CRANBERRY TOWNSHIP, Pa. -- He hit the ice on Friday morning, without the yellow noncontact jersey that injured Pittsburgh Penguins players wear if they're not to be hit. That was the first sign captain Sidney Crosby might be closing in on a return from his Game 3 concussion faster than many expected.
Crosby skated a few laps. He stood in the corner of the ice and set up teammates for shots as they skated in on the net. Then came a contact drill in that same corner that indicated he was all-in. Skating full speed up the ice, dishing the puck, getting it back, making a spin move toward the net, it was pretty clear there were no limitations to his game.
Technically, per Penguins coach Mike Sullivan, Crosby remains day-to-day. The plan is to see how he feels before Game 5 on Saturday (7:15 p.m. ET), but nobody is ruling anything out. Crosby looked good, even if there are certainly concerns from the outside that he might be rushing it a bit.
"Having gone through this, I'd like to think I'm pretty aware of my body at this point," he said in answering those concerns. "I understand the importance of making sure you're good before you come back. I have a lot of belief in our staff here. ... I trust them."
Four hours away, at Capitals practice, Alex Ovechkin was dropped to the third line. Or Lars Eller and Tom Wilson were promoted to Ovechkin's top line, if you're an optimist. Either way, as this series moves closer to its conclusion -- the Penguins lead 3-1 -- the focus is right back to the two players who received it from the start.
All eyes will be on Crosby to see if he plays in Saturday's Game 5. Then the focus shifts to Ovechkin, to see how he responds. There's no faulting Capitals coach Barry Trotz for making line changes in an attempt to spark his team, but moving Ovechkin down to line No. 3 is certainly a statement.
"I think it's just a situation where you want to switch up the lines and get better, I hope, and I hope it's going to work," Ovechkin told reporters in Washington, D.C. "I think just spread put the first three lines and see what happens out there."
It certainly worked for the Penguins last spring, putting Crosby, Evgeni Malkin and Phil Kessel on separate lines. Now, if Trotz sticks with those lines, Nicklas Backstrom, Evgeny Kuznetsov and Ovechkin will each anchor a line.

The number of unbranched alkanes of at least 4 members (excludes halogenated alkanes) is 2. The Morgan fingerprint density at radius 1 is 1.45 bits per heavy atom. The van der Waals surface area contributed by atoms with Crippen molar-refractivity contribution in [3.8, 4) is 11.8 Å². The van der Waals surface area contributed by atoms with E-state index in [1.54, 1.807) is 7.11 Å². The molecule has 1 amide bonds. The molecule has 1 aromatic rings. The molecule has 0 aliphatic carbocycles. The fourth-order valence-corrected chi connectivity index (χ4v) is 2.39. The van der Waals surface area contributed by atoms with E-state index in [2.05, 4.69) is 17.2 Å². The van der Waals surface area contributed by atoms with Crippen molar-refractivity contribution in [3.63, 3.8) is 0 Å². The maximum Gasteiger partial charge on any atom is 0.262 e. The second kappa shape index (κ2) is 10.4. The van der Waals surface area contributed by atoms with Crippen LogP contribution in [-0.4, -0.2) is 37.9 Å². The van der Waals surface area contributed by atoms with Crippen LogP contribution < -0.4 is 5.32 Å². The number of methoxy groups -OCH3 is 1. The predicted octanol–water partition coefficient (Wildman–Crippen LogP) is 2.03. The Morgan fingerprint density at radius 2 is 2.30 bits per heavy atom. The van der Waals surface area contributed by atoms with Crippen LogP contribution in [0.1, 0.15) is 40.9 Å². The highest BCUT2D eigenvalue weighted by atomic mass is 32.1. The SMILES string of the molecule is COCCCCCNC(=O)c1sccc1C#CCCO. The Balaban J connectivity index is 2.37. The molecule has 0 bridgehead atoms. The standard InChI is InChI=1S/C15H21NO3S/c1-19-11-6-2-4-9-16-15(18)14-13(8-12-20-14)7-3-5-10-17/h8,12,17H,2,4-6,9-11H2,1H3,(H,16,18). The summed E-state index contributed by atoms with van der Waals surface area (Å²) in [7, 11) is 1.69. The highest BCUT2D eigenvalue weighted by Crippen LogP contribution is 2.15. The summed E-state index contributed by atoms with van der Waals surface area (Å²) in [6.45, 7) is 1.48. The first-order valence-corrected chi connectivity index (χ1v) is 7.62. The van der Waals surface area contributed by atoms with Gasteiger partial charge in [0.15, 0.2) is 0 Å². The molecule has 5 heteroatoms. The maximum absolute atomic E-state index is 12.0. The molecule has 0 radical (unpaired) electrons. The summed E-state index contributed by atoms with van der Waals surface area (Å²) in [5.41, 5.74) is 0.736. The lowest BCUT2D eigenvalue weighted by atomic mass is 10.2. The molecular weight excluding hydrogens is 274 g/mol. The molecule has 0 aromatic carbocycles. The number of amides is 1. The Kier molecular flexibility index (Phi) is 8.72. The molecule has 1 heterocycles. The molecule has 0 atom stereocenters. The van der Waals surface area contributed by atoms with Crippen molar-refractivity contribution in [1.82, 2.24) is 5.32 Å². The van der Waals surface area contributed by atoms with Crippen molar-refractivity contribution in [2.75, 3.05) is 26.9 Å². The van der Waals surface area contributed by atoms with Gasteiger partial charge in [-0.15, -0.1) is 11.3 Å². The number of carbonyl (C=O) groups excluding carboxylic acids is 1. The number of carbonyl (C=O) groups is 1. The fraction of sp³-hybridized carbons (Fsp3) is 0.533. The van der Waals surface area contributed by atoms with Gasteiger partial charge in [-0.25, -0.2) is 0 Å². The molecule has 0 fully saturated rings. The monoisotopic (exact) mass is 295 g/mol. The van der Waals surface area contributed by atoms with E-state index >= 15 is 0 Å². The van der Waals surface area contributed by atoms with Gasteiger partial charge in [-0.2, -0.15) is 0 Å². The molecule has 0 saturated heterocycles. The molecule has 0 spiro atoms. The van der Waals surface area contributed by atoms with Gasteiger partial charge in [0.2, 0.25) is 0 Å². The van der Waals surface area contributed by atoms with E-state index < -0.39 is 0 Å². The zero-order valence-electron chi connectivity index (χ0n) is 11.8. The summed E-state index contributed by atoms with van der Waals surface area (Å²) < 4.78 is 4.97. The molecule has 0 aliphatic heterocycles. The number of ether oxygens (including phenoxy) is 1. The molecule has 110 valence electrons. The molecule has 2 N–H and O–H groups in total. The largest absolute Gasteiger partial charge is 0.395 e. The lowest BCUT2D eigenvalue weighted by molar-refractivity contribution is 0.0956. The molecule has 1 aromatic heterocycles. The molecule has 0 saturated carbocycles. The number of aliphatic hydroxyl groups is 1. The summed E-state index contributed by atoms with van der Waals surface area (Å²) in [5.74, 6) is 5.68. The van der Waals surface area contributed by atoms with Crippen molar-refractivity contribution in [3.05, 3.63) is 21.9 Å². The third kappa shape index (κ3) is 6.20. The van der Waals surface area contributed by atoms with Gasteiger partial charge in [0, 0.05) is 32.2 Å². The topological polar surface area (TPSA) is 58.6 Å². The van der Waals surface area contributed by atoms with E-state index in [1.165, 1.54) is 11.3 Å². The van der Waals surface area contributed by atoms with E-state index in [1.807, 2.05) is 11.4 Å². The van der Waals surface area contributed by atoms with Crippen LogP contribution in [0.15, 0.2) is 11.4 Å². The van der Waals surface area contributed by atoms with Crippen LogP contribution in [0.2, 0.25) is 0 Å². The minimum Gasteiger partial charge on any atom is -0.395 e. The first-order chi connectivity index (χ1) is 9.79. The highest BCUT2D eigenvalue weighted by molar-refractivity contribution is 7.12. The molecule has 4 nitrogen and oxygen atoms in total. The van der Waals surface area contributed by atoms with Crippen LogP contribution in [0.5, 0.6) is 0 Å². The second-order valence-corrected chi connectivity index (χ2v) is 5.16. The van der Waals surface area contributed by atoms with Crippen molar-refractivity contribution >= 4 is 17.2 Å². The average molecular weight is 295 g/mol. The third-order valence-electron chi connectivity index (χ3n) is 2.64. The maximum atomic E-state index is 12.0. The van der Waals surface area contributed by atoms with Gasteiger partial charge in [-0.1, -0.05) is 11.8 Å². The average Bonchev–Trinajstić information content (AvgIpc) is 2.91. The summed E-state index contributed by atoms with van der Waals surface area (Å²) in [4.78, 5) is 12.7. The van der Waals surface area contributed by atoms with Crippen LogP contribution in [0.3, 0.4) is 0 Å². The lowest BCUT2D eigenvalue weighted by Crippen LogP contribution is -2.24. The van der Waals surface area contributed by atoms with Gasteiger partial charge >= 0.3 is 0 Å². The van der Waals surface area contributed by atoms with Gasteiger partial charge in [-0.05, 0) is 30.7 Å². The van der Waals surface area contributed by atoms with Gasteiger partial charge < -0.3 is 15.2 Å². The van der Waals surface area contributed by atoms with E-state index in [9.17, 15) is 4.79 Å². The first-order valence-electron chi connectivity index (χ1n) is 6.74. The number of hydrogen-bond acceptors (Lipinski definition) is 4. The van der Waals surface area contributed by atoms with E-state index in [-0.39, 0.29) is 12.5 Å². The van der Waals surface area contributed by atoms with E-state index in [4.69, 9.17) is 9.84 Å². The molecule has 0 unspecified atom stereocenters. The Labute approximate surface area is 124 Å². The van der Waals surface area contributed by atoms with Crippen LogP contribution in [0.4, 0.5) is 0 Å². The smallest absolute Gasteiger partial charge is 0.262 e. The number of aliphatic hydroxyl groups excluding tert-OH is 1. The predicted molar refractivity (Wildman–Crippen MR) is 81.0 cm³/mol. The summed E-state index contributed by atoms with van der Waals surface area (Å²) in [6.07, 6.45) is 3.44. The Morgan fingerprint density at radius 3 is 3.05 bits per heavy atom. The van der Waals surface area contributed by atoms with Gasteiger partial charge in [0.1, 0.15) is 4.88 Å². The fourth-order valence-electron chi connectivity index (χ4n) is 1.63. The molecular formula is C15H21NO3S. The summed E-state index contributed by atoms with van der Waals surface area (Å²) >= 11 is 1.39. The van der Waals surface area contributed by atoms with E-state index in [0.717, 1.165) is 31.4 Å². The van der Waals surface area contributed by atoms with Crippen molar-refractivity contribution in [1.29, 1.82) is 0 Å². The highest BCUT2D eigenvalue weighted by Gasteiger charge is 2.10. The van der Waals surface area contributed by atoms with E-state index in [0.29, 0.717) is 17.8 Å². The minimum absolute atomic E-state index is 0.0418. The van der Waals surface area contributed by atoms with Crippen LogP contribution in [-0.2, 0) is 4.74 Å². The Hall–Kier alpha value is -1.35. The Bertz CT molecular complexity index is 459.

Considering the way the Penguins have contained Ovechkin in this series, it's worth a shot. He's gone three consecutive games without a goal after scoring in Game 1. In large part because of the Penguins' commitment to shot-blocking, Ovechkin has just two shots in each of the last two games. He has 10 shots in the series. To give that some context, in the first round against the Toronto Maple Leafs, he had nine shots in Game 2 alone.
Malkin knows Ovechkin well and senses frustration from the fellow Russian.
"Oh, yeah, of course," Malkin said, adding that Ovechkin plays as if he wants to score every game, and if he doesn't, he gets "frustrated."
"It's not just for him. I think every player, when you can't score, you start doing too much [thinking] ... you change your game," Malkin added.
Malkin suggested the solution is playing a simpler game, but then stopped himself.
"I try not to help him right now," he said. "Our D do a great job. We know he's a dangerous player."
So is Crosby, who looked every bit his dangerous self on Friday at practice. He was laughing, smiling, having a great time. It was quite a contrast to the last time we saw him on the ice with his team, slowly leaving Game 3 after the cross-check.
"It was fun," said Penguins goalie Marc-Andre Fleury. "Just to have him out there, cracking a few smiles and having fun playing hockey -- that's just fun to see."
It's setting up what could be a classic finish between these two rivals, the way it was drawn up in the first place.